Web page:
• $\begingroup$ Close as in the reasoning is correct but the single word is not? $\endgroup$ – Jonathan Allan Jul 5 '16 at 5:03
  • $\begingroup$ The single word is not correct. Some part(s) of the reasoning is/are relevant to the answer. $\endgroup$ – abligh Jul 5 '16 at 5:07
3
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A stretch probably but could this refer to the musician's

echo? Which is almost a noise "reversed"

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  • $\begingroup$ Incorrect I'm afraid. $\endgroup$ – abligh Jul 5 '16 at 4:57
3
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Me

You are you, but your part reversed. But maybe it's

Mi, the syllable used in solfège

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  • $\begingroup$ I'm afraid not! $\endgroup$ – abligh Jul 5 '16 at 7:49
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I believe the one word is

ENO

that's a musician who's oft rehearsed by himself, because that's his counterpart reversed

ONE

Two's much too much to

ONE

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  • $\begingroup$ Very creative, but the intended answer is @Tom's answer above. $\endgroup$ – abligh Jul 5 '16 at 14:12
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I'm going to reluctantly guess:

Duet

A musician oft rehearsed:

Rehearsing a duet.

Together with his part reversed:

The counter-melody or secondo is the bottom part of a duet.

But he was not himself as such:

He cannot be the duet alone.

A single word - two's much too much:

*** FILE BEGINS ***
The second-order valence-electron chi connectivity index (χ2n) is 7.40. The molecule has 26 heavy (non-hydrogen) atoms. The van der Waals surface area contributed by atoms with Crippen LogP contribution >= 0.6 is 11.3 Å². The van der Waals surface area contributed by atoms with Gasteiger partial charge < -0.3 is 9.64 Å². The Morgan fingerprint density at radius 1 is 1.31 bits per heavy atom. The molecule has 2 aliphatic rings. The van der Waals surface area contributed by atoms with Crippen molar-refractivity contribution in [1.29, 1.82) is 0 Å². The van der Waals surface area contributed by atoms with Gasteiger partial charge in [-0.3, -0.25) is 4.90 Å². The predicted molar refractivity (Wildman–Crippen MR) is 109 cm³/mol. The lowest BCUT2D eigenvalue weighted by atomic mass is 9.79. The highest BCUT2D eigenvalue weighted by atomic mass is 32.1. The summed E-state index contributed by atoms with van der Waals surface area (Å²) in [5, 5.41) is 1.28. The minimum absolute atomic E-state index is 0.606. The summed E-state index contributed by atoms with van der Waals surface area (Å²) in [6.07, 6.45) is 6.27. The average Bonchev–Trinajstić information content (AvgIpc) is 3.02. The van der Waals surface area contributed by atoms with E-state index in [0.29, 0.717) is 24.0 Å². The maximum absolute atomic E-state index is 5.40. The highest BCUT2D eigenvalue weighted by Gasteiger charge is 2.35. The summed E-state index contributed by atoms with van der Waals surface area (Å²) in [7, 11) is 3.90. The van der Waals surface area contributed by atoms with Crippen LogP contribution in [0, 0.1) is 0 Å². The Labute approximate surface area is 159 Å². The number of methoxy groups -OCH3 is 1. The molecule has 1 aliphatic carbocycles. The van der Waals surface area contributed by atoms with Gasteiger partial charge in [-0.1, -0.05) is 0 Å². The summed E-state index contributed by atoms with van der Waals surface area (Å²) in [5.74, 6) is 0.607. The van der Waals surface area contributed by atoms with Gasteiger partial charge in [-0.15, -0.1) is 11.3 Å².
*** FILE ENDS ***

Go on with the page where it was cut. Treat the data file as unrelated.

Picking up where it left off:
Two people are needed for a duet. I don't understand the 'too much' part though.

I'm not sure my answer is correct, but I thought I would make my best guess.

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  • $\begingroup$ Incorrect I'm afraid. $\endgroup$ – abligh Jul 4 '16 at 19:56
1
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Is it

SOLO

A musician oft rehearsed

Musicians often sing solo

Together with his part reversed

I'm not sure about this, but musicians sing the parts they have to in solo

A single word - two's much is too much

It is a single word and there can't be two solo

ANOTHER ANSWER

Is it

SONG

A musician oft rehearsed

Musicians often rehearse songs

Together with his part reversed

Musicians sing the parts they have to in a song

A single word - two's much is too much

It is a single word

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  • $\begingroup$ Neither of these is right, $\endgroup$ – abligh Jul 5 '16 at 7:49
1
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The single word is:

Silence

because:

reversing sounds cancels them.

Probably not what you are looking for, but it appeals to the geek in me.

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  • $\begingroup$ No that's not right I'm afraid. $\endgroup$ – abligh Jul 5 '16 at 7:48
1
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I'm gonna go for the obvious

solo

Because

the riddle hints at a musician playing alone, hence solo. Pretty sure I'm wrong and something much more clever was intended, however.

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  • $\begingroup$ No, that is incorrect (or at least not what I intended). $\endgroup$ – abligh Jul 4 '16 at 19:46
  • $\begingroup$ That was my initial thought too. $\endgroup$ – flu Jul 5 '16 at 0:44